Are you ready to put on your first art show independently of a gallery?
I think a key to a successful show that you put on yourself is the strength of the team you get to help you put it together. I think as artists we tend to want to do it all ourselves and that is where we can often fail.
Having a team of volunteers to help you with the basic details takes (some) of the weight off your shoulders and lets you concentrate on being the artist.
When a gallery sponsors a show for you, much of the burden of set up and tear down rests in their hands. The artist can take time to work on the general feel of how the art work is displayed without the responsibility of handling everything themselves. When you put on your own show the weight of that responsibility lies squarely on your shoulders.
It is not enough to have a team of volunteers that help on the night of the event only. Then they are only grunt labor. With my first show, my intention was to make the volunteer experience into a learning session also. Volunteers are fellow artists who are interviewed first, briefed on whats happening and then assigned key roles in the process of creating the show.
With a solid team brought in early in the process it allows you to focus on the key creative aspects of a successful event. If you can do what you do best (create) and let others handle some of the weight of the fundamentals then you create a winning format.
Once your team is ready to go, they will then be asked to take key roles in specific parts of the show. I've divided these into several categories:
- Show Time
- Tear Down
- Artist Support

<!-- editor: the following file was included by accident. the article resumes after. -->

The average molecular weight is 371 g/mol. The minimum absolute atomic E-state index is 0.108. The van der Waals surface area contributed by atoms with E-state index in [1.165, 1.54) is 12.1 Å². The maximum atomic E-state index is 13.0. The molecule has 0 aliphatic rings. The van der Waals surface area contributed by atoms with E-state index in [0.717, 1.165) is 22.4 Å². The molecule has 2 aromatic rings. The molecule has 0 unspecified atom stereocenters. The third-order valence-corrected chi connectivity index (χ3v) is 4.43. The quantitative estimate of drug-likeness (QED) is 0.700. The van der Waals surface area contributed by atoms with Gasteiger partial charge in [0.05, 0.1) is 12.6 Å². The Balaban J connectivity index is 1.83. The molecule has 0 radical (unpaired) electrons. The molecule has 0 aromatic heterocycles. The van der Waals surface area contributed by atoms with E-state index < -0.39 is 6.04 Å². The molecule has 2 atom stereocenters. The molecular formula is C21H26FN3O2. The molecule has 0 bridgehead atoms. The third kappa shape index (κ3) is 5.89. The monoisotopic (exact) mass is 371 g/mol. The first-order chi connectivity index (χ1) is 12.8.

The first three are self explanatory. The third involves people to specifically help the artists involved in the show. This includes helping with everything from hotel reservations for out of town guests, art pickups and drop offs, curation, materials, food, drink, and lighting.
The point is that to make a successful show you need to be prepared. Having your team in place guarantees that.
You may struggle with finding qualified persons. Start early. Give yourself several months before show time to bring in the right people and make sure they are reliable. Vet them first. Make sure they know what you want and that you have a good rapport with them.
Some won't make it through the until show day. Expect this and plan for a few extras in order to absorb the loss of key people. If you are using other artists as part of your team, offer them a chance to not only learn about the process of putting on an independent show, but consider offering them a chance to show a few of their own pieces.
In the first show I put on, we had 300+ pieces of art which included 3 primary artists and 9 artist who were part of the team. They were allowed to show up to 3 pieces of their own in a special area set aside for them in the venue.
Your goal before anything else should be to put your support team together first. Don't wait until the last minute or you will be stuck doing it all yourself.
Don't try to control everything. Put your own creativity to work by creating an overall game plan that people can follow to bring your show together.
And most of all, remember that not everything will run smoothly. There will be problems. Cope with them calmly and be prepared for a certain amount of damage control.
We now live in an artists age where we cannot rely on galleries to host us. Do it yourself. You can pull it off and you can create excitement for your art and any others involved.